Expert Urges National Review Of Mesh Implant Products That Put Patients At Risk

Dr. Wael Agur, an expert who stepped down from a review group exploring the safety of mesh implants in Scotland said that he believes mesh implant devices put patients at risk and that non-mesh surgical procedures are safer.   Dr. Wael Agur is speaking up after leaving the independent review group that was appointed by the Scottish Health Secretary who called for the suspension of mesh implant surgery in Scotland. 

Transvaginal mesh made of synthetic polypropylene is typically used to repair damaged or weakened tissue. Surgeons use mesh implants to treat pelvic organ prolapse (PoP) and incontinence, conditions that commonly occur after childbirth.   

These implants are used widely throughout the UK, Europe, and in North America.  Over the past 20 years, more than 100,000 women across the UK and over 20,000 in Scotland were believed to have had the mesh implants.    

According to Dr. Agur, a consultant urogynecologist, a number of advocates and over 400 women taking legal action have said that these mesh implants have left them with painful and debilitating complications.   

After reviewing the research about mesh and non-mesh surgical procedures, Dr. Agur stated that mesh should only be used in unique circumstances due to the risk of “acute and irreversible damage,” that it presents. The urogynecologist resigned from the group earlier this year after an entire chapter of the final report was removed and put in the appendices, a move that two other patient representatives who also resigned described as “watering down” the report.  

Independent Mesh Report Altered and Watered Down  

According to Dr. Agur, the new format of the report has the potential to give surgeons in Scotland the impression that the use of surgical mesh should continue when the evidence actually showed that mesh use should not continue and that the current suspension should remain in place.  

Dr. Agur believes it is very important to get this review right, not just for the women of Scotland, but for women around the world, as Scotland is the only country where an independent review was set up to balance the risks and benefits of these mesh implants.   

The Scottish government maintains that no evidence was deleted or hidden from the report, but instead was presented in a different format to that of the interim report. In 2014, the Scottish government requested that the use of mesh be suspended pending safety investigations, and the suspension will remain in place until guidelines contained in the review can be executed. The review, which is already overdue, will be published early next year. 

Advocates Urge National Review of Mesh Implant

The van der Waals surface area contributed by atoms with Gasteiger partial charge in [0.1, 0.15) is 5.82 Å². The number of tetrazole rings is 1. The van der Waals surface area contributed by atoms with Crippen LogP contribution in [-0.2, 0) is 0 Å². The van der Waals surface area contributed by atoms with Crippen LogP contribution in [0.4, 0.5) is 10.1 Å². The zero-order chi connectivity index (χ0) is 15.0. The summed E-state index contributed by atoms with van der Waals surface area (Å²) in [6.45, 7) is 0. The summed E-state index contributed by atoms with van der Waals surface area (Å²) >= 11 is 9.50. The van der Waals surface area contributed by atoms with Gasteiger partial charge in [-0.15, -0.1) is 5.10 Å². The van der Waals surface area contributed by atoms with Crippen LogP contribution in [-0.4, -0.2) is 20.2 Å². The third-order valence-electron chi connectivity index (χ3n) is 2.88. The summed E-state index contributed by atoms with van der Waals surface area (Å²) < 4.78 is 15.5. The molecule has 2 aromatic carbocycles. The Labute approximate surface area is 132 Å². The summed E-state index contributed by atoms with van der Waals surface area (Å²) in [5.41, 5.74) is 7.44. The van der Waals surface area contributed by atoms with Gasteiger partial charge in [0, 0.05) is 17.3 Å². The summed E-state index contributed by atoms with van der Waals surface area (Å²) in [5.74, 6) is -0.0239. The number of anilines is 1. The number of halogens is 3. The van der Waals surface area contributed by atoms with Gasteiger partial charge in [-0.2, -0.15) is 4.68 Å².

Dr. Agur submitted his evidence to the Petitions Committee at the Scottish Parliament.  Dr. Agur’s warnings were backed by other medical experts like MP Emma Hardy who called for an independent inquiry into the “ongoing public health scandal”.  During the debate victims such as Helen McDonald spoke up about the debilitating injuries she sustained after getting a mesh implant.  According to Helen McDonald,  

My whole life has changed.  If I had known about the risks, I would never have got it but no one told me.

Ms. McDonald broke down in tears as she explained the mental and physical injuries that have plagued her since her implant.  But, despite Ms. McDonald’s please, the minister for care and mental health, Jackie Doyle-Price dismissed the need for an inquiry and said the health regulator, the MHRA, advised mesh was “still the best device for treating stress incontinence.”  She then passed blame off from the mesh product to the clinical practice. 

This passing of blame to clinical practice was not a satisfactory answer for activists such as and MP Emma Hardy who gave the final summary statement, noting:  

I’m sorry, but the reaction that you have just given is simply not good enough at all and I am extremely disappointed because I completely disagree with you.  It is not just about the procedure, it is also about the product and I hope that the weight of evidence from all the women that we can see there, all the women that have emailed, all the constituents, and all the people that have contacted “Sling the Mesh,” will be enough evidence to show you that this is more than just procedural, this is the product, and I also disagree that this is not the best treatment for women with urinary incontinence and I urge you to please look again, and I urge nationally women and men around the country to send their letters and explain this to the minister so hopefully the weights of emails and letters coming through her doorstep will show that this needs to be looked at again.